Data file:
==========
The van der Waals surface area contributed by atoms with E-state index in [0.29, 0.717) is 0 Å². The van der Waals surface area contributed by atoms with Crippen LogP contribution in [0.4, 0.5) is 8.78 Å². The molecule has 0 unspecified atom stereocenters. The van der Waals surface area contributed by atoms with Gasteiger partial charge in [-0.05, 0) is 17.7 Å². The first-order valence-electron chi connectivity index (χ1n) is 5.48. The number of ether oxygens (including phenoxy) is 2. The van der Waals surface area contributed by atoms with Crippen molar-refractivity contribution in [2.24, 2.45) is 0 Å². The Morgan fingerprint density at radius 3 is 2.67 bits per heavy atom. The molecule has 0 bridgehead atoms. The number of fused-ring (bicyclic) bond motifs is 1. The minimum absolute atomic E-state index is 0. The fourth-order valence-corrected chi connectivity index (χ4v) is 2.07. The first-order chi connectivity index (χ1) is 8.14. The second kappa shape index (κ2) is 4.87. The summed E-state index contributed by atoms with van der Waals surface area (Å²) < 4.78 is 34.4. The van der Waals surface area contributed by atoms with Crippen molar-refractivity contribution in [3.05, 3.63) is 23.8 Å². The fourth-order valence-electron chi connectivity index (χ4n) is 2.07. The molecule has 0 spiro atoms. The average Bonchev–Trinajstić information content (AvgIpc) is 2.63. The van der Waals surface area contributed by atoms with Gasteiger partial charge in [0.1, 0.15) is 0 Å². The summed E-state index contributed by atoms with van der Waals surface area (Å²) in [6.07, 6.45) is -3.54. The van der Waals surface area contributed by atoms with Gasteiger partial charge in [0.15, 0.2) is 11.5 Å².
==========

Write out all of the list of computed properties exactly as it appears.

The van der Waals surface area contributed by atoms with E-state index in [0.29, 0.717) is 0 Å². The van der Waals surface area contributed by atoms with Crippen LogP contribution in [0.4, 0.5) is 8.78 Å². The molecule has 0 unspecified atom stereocenters. The van der Waals surface area contributed by atoms with Gasteiger partial charge in [-0.05, 0) is 17.7 Å². The first-order valence-electron chi connectivity index (χ1n) is 5.48. The number of ether oxygens (including phenoxy) is 2. The van der Waals surface area contributed by atoms with Crippen molar-refractivity contribution in [2.24, 2.45) is 0 Å². The Morgan fingerprint density at radius 3 is 2.67 bits per heavy atom. The molecule has 0 bridgehead atoms. The number of fused-ring (bicyclic) bond motifs is 1. The minimum absolute atomic E-state index is 0. The fourth-order valence-corrected chi connectivity index (χ4v) is 2.07. The first-order chi connectivity index (χ1) is 8.14. The second kappa shape index (κ2) is 4.87. The summed E-state index contributed by atoms with van der Waals surface area (Å²) < 4.78 is 34.4. The van der Waals surface area contributed by atoms with Crippen molar-refractivity contribution in [3.05, 3.63) is 23.8 Å². The fourth-order valence-electron chi connectivity index (χ4n) is 2.07. The molecule has 0 spiro atoms. The average Bonchev–Trinajstić information content (AvgIpc) is 2.63. The van der Waals surface area contributed by atoms with Gasteiger partial charge in [0.1, 0.15) is 0 Å². The summed E-state index contributed by atoms with van der Waals surface area (Å²) in [6.07, 6.45) is -3.54. The van der Waals surface area contributed by atoms with Gasteiger partial charge in [0.15, 0.2) is 11.5 Å².